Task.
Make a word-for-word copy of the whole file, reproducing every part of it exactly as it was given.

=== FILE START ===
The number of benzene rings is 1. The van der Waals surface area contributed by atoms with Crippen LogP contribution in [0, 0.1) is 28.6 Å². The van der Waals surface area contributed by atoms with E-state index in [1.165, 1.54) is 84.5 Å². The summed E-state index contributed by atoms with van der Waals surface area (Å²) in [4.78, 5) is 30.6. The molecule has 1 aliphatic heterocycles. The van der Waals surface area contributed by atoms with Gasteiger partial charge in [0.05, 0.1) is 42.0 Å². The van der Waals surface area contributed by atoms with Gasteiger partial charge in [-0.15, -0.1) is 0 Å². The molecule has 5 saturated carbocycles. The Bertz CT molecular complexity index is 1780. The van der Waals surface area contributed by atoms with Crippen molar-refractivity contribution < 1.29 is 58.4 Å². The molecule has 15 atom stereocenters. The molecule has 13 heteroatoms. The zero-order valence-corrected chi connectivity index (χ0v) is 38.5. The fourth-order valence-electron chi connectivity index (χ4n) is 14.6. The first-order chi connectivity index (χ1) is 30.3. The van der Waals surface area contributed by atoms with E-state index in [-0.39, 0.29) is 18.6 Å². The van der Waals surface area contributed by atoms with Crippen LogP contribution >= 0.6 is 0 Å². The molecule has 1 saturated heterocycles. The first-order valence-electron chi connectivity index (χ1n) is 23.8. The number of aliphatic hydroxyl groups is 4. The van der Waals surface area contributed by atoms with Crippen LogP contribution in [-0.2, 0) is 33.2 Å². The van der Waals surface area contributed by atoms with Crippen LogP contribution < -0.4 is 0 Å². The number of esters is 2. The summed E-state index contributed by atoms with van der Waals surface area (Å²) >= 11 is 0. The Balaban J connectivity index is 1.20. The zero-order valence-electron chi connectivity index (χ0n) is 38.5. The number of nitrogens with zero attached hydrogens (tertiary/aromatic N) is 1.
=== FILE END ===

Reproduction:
The number of benzene rings is 1. The van der Waals surface area contributed by atoms with Crippen LogP contribution in [0, 0.1) is 28.6 Å². The van der Waals surface area contributed by atoms with E-state index in [1.165, 1.54) is 84.5 Å². The summed E-state index contributed by atoms with van der Waals surface area (Å²) in [4.78, 5) is 30.6. The molecule has 1 aliphatic heterocycles. The van der Waals surface area contributed by atoms with Gasteiger partial charge in [0.05, 0.1) is 42.0 Å². The van der Waals surface area contributed by atoms with Gasteiger partial charge in [-0.15, -0.1) is 0 Å². The molecule has 5 saturated carbocycles. The Bertz CT molecular complexity index is 1780. The van der Waals surface area contributed by atoms with Crippen molar-refractivity contribution < 1.29 is 58.4 Å². The molecule has 15 atom stereocenters. The molecule has 13 heteroatoms. The zero-order valence-corrected chi connectivity index (χ0v) is 38.5. The fourth-order valence-electron chi connectivity index (χ4n) is 14.6. The first-order chi connectivity index (χ1) is 30.3. The van der Waals surface area contributed by atoms with E-state index in [-0.39, 0.29) is 18.6 Å². The van der Waals surface area contributed by atoms with Crippen LogP contribution >= 0.6 is 0 Å². The molecule has 1 saturated heterocycles. The first-order valence-electron chi connectivity index (χ1n) is 23.8. The number of aliphatic hydroxyl groups is 4. The van der Waals surface area contributed by atoms with Crippen LogP contribution in [-0.2, 0) is 33.2 Å². The van der Waals surface area contributed by atoms with Crippen LogP contribution < -0.4 is 0 Å². The number of esters is 2. The summed E-state index contributed by atoms with van der Waals surface area (Å²) >= 11 is 0. The Balaban J connectivity index is 1.20. The zero-order valence-electron chi connectivity index (χ0n) is 38.5. The number of nitrogens with zero attached hydrogens (tertiary/aromatic N) is 1.